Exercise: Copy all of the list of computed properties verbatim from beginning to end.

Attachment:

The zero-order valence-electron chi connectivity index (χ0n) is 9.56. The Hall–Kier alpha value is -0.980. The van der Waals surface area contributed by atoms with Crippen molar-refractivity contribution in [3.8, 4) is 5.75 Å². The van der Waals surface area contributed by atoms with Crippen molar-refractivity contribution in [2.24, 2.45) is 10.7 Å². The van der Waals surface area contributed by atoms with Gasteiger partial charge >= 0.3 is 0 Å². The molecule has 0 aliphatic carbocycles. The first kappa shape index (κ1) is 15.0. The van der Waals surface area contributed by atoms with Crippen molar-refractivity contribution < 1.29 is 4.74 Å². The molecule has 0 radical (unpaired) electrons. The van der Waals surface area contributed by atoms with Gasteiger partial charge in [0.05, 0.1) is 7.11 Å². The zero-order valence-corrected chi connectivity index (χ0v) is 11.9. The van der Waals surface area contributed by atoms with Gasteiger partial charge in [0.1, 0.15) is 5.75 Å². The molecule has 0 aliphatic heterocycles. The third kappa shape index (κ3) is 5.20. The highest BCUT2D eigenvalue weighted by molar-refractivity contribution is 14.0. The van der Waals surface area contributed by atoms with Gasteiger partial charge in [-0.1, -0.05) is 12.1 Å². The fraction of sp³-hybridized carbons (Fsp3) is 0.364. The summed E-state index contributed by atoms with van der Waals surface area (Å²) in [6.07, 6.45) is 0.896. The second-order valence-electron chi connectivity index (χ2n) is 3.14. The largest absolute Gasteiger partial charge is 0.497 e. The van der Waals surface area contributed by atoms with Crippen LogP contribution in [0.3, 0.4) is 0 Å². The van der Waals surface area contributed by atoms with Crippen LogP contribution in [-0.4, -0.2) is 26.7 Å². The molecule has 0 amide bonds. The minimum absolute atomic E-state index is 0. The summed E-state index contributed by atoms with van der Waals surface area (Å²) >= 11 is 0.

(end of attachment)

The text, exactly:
The zero-order valence-electron chi connectivity index (χ0n) is 9.56. The Hall–Kier alpha value is -0.980. The van der Waals surface area contributed by atoms with Crippen molar-refractivity contribution in [3.8, 4) is 5.75 Å². The van der Waals surface area contributed by atoms with Crippen molar-refractivity contribution in [2.24, 2.45) is 10.7 Å². The van der Waals surface area contributed by atoms with Gasteiger partial charge >= 0.3 is 0 Å². The molecule has 0 aliphatic carbocycles. The first kappa shape index (κ1) is 15.0. The van der Waals surface area contributed by atoms with Crippen molar-refractivity contribution < 1.29 is 4.74 Å². The molecule has 0 radical (unpaired) electrons. The van der Waals surface area contributed by atoms with Gasteiger partial charge in [0.05, 0.1) is 7.11 Å². The zero-order valence-corrected chi connectivity index (χ0v) is 11.9. The van der Waals surface area contributed by atoms with Gasteiger partial charge in [0.1, 0.15) is 5.75 Å². The molecule has 0 aliphatic heterocycles. The third kappa shape index (κ3) is 5.20. The highest BCUT2D eigenvalue weighted by molar-refractivity contribution is 14.0. The van der Waals surface area contributed by atoms with Gasteiger partial charge in [-0.1, -0.05) is 12.1 Å². The fraction of sp³-hybridized carbons (Fsp3) is 0.364. The summed E-state index contributed by atoms with van der Waals surface area (Å²) in [6.07, 6.45) is 0.896. The second-order valence-electron chi connectivity index (χ2n) is 3.14. The largest absolute Gasteiger partial charge is 0.497 e. The van der Waals surface area contributed by atoms with Crippen LogP contribution in [0.3, 0.4) is 0 Å². The van der Waals surface area contributed by atoms with Crippen LogP contribution in [-0.4, -0.2) is 26.7 Å². The molecule has 0 amide bonds. The minimum absolute atomic E-state index is 0. The summed E-state index contributed by atoms with van der Waals surface area (Å²) >= 11 is 0.